Finally, employing freedom of information laws, Hoets was able to uncover the real story. The British had decided that it would be expedient to convince the Germans that the Allied invasion would occur somewhere other than at Normandy. One way to do so would be to have the Germans capture Allied agents who, unknown to the agents themselves, had been fed incorrect invasion plans. When the Germans inevitably tortured the agents to learn what they knew, anyone who “cracked” would, in all honesty, lead the Germans to believe that the invasion was to occur at some other place than Normandy.
What disturbed Hoets the most about the British actions was that not only had they felt it necessary to sacrifice those brave men without their consent, but that they had also besmirched their memory by asserting that one of them had betrayed the others, and had kept up the smear for decades after the war was over.
The Same Old Song
The two stories above are examples of a pattern of state activity. Other examples abound. For instance, there are serious questions as to whether FDR knew about the attack on Pearl Harbor in advance. The Wall Street Journal recently reported that the Army staged biological attacks on American cities using real microbes, albeit ones thought to be harmless. ABC News contends that in 1960 American military leaders developed plans to initiate attacks on American targets, then blame Castro, rallying support for a war against Cuba.
It turns out the story that Iraq was throwing babies out of IC units in Kuwait was developed by the PR firm Hill & Knowlton (which had been hired by the Kuwaiti government) and falsely presented to Congress as “eye-witness testimony” by the daughter of the Kuwaiti UN ambassador. Nevertheless, government officials presented it again and again as a story justifying our intervention. And Jude Wanniski explains that, after several years of searching, he has been able to turn up no evidence that Iraq “gassed its own people.” In Serbia, little evidence of the mass atrocities attributed to the Serbs before the Kosovo war has since been confirmed.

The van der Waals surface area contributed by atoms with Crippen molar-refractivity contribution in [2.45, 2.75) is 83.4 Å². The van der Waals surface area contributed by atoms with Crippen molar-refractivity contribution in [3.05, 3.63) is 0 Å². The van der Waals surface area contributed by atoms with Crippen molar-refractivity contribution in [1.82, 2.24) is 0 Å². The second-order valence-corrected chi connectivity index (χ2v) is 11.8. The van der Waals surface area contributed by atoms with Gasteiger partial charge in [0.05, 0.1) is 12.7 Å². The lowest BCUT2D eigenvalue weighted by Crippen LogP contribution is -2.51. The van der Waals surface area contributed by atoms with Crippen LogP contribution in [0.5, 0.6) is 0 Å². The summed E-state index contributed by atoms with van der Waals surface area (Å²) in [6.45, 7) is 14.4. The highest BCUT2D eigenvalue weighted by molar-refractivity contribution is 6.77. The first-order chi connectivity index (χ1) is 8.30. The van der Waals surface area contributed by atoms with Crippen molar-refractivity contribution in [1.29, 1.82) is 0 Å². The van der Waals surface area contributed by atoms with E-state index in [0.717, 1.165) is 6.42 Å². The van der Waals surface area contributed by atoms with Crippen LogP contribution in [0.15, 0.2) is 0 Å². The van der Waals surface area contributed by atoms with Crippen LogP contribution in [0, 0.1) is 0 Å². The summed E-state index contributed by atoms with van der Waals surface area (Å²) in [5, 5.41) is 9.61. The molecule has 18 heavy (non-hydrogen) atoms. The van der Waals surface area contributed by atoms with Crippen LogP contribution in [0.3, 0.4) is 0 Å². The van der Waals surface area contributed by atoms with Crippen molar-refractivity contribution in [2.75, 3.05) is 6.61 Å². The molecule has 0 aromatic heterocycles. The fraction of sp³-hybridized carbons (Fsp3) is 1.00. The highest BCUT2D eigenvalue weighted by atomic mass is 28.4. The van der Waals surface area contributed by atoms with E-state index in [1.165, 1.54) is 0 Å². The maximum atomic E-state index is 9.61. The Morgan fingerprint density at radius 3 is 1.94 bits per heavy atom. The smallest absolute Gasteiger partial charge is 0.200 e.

When I mentioned the story about the military plans to attack American targets and place the blame on Cuba to a friend, he commented, “Yeah, we used to do things like that.”
Of course, in 1990, the American people who were being fooled into supporting the war against Iraq thought, “We used to do things like that,” perhaps back in the Cold War 1960s. Those who the military planned to fool in 1960 thought that “we” used to do things like that, perhaps way back in World War II. The people being duped during World War II probably would have acknowledged that their grandparents had been tricked into supporting the Spanish-American War. The Germans deceived into fighting France in 1870 undoubtedly were sure that in the “bad old days,” back in the Napoleonic Wars, perhaps, governments pulled that sort of stunt.
The fact is, “we,” in other words, the state, does “things like that” all the time. Of course, the current government will not admit it is doing such things, or the deceptions wouldn’t work! Revealing the treacherous actions of previous governments is one way to fool the current populace into thinking that the current government is different.
Those representing the state generally act to further the ends of the state, not of the citizens under its rule. If the citizens must be deceived, jailed, even killed to further those ends, well, so be it. After all, one needs to look at the “higher good.” We needn’t posit any sort of conspiracy to accept that such a dynamic is at work. The process of rising up through the ranks of state service will weed out anyone who is not “willing to make the tough choices,” who isn’t “a team player,” without any necessity for initiation into an Illuminati brotherhood or Masonic cult. Democracy doesn’t fundamentally alter the nature of that weeding-out process. As Lew Rockwell says, “The candidates usually offered up to us have already been vetted by the political establishment.” No, it is the status of ruler that sets the dynamic in motion, and it is only the elimination of the dichotomy of ruler and ruled that will stop it.
2001, Gene Callahan